Shah Abdul Karim Bulri

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Not to be confused with the Bengali musician Shah Abdul Karim

Shah Abdul Karim Bulri(1536-1623) (Sindhi: شاه عبدالڪريم بلڙي ) was a famous Sufi poet of the Sindhi language from Sindh, Pakistan. Shah Abdul Karim Bulri was the great-grandfather of the famous poet Shah Abdul Latif Bhittai.

Life[edit]

He was born in a Sayed family in Matiari, presently in Eastern Sindh. Since he spent most of his life in Bulri, a village in the Tando Muhammad Khan, the word Bulri is often appended to his name. As his father died when he was young, he was brought up by his mother and elder brother Sayed Jalal. From childhood he took a keen interest in matters related to God and spirituality and often didn't pay attention to the lessons taught in school and instead spent his time immersed in thoughts of God. He often went to mystical gatherings in his village where Sufi songs accompanied by rural music were sung. This affected him so much, that little by little he started to compose his own Sufi songs.

When he was of age, Shah Abdul Karim married as per the wish of his elder brother, although he himself thought that marriage might hinder his path towards God. He met a Sufi in his local mosque named Sultan Ibrahim and impressed by him became his disciple. After the death of his elder brother, to take care of his family, he became a laborer as per the advice of Sultan Ibrahim. After Sultan Ibrahim left for performing Hajj, Shah Abdul Karim came in close contact with another mystic named Makhdum Nuh and came under his tutelage. The Makhdum's insistence of formal observance of the Shariat (Islamic law) helped temper the growing mystic fervor of Shah Abdul Karim (which may have gone out of control at this stage).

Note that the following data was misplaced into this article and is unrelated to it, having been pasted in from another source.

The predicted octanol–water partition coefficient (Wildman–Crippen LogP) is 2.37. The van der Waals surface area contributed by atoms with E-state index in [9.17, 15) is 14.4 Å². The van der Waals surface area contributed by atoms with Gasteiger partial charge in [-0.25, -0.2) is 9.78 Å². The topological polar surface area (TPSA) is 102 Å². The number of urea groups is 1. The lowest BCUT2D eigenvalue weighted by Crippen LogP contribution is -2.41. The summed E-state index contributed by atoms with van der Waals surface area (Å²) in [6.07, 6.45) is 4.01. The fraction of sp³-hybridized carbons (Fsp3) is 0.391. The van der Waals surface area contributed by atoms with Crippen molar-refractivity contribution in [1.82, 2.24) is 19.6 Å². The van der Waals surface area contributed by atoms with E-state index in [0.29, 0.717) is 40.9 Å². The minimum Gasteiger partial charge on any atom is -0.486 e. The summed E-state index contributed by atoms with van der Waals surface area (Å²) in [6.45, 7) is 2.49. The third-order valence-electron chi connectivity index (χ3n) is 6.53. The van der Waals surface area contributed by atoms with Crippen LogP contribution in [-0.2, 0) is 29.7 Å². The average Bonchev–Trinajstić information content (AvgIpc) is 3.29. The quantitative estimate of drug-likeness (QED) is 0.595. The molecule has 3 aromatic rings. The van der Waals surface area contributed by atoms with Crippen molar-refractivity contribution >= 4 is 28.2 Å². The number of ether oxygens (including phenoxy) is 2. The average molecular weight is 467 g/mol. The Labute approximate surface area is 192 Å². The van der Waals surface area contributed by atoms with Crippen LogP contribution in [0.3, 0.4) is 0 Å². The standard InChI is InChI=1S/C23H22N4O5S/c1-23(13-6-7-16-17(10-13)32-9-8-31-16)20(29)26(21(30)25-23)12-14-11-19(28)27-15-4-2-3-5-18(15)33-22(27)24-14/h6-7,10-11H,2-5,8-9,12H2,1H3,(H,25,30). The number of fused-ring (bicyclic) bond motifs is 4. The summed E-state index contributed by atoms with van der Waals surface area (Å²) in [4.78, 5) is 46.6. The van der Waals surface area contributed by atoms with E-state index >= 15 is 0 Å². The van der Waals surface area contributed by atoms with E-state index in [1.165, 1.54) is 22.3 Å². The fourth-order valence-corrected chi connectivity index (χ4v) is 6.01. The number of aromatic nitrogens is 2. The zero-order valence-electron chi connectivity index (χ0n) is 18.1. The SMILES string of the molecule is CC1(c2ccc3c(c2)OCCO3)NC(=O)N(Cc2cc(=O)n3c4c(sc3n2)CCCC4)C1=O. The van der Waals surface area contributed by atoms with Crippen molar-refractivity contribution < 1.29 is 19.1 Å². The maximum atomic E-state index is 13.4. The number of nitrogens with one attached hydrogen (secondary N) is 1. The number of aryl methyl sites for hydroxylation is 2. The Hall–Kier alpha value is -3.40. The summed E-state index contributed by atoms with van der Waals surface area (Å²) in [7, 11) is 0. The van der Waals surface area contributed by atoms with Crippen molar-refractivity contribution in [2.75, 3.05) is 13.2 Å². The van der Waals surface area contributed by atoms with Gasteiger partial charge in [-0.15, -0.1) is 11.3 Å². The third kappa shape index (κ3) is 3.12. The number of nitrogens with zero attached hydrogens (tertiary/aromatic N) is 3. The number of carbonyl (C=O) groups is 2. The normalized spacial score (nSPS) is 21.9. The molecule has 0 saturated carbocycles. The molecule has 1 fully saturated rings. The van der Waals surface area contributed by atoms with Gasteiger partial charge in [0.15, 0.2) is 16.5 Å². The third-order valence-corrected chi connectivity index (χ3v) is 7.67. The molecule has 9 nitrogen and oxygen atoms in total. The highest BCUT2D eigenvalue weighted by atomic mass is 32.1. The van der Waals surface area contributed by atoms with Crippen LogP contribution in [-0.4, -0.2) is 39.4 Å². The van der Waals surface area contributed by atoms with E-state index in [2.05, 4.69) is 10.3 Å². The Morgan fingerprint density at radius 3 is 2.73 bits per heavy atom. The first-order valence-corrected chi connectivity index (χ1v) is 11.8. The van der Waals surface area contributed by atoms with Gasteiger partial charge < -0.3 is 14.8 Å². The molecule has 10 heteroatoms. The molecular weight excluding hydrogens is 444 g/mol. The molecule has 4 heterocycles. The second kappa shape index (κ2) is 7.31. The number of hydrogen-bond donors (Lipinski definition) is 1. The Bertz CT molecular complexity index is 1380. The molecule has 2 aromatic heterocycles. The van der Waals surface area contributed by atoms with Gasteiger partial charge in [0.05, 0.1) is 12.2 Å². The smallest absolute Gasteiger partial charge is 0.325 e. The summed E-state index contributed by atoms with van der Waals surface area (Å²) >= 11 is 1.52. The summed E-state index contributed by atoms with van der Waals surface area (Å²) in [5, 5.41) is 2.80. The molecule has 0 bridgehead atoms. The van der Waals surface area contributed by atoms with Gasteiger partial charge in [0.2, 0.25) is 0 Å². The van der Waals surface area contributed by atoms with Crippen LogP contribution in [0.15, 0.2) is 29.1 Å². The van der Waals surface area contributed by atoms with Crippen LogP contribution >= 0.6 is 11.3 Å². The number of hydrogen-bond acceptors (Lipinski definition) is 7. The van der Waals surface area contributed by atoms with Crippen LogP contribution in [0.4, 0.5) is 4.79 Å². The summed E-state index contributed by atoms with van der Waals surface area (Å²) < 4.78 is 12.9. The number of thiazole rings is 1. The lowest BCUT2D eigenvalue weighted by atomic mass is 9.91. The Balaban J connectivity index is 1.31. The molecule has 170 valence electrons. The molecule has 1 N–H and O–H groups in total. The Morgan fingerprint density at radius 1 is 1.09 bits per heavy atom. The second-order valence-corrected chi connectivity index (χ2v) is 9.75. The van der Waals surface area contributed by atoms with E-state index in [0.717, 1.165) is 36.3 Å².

Shah Abdul Karim imposed a very stringent discipline on himself which few people around him knew of. He used to work in the day with interludes for prayer. In the night, he used to walk around the locality filling any earthen pots he found empty. As he grew older he wrote many spiritual poems in Sindhi and used them as a device to express his love for the Divine. During his old age, he was highly respected by the people and had a number of disciples.

His poetry and malfuzat appeared for the first time in Bayan-al-Arifin, a Persian work, written by a disciple he had later in his life named Mir Daryai Tharawi,in 1630, seven years after his death. One of the major poets of Sindhi, Shah Abdul Latif has been called the Chaucher of Sindhi Literature.

Poetry and beliefs[edit]

Shah Abdul Latif gave a pantheistic meaning to many Quranic expressions such as,

  • He is the first, He is the last, The Apparent and the Hidden (57:3)
  • Wheresoever you may turn there is the face of God (2:115)
  • He is nearer to you then your jugular vein (50:16)
  • Every moment he discloses himself in fresh glory (55:29)

Shah sang,Separation and union are one and the same, God, the best of proposers, will unite the lover and the loved one. Shah Abdul Latif knew of the works of Ibn Arabi and his doctrine of Wahdat-ul-Wujood and based his life on those principles. He wrote 93 books.

See also[edit]

References[edit]

  • Biographical Encyclopedia Of Sufis Of South Asia by N Hanif. Publisher: Sarup And Sons (1999-12-01). ISBN 81-7625-087-2

External links[edit]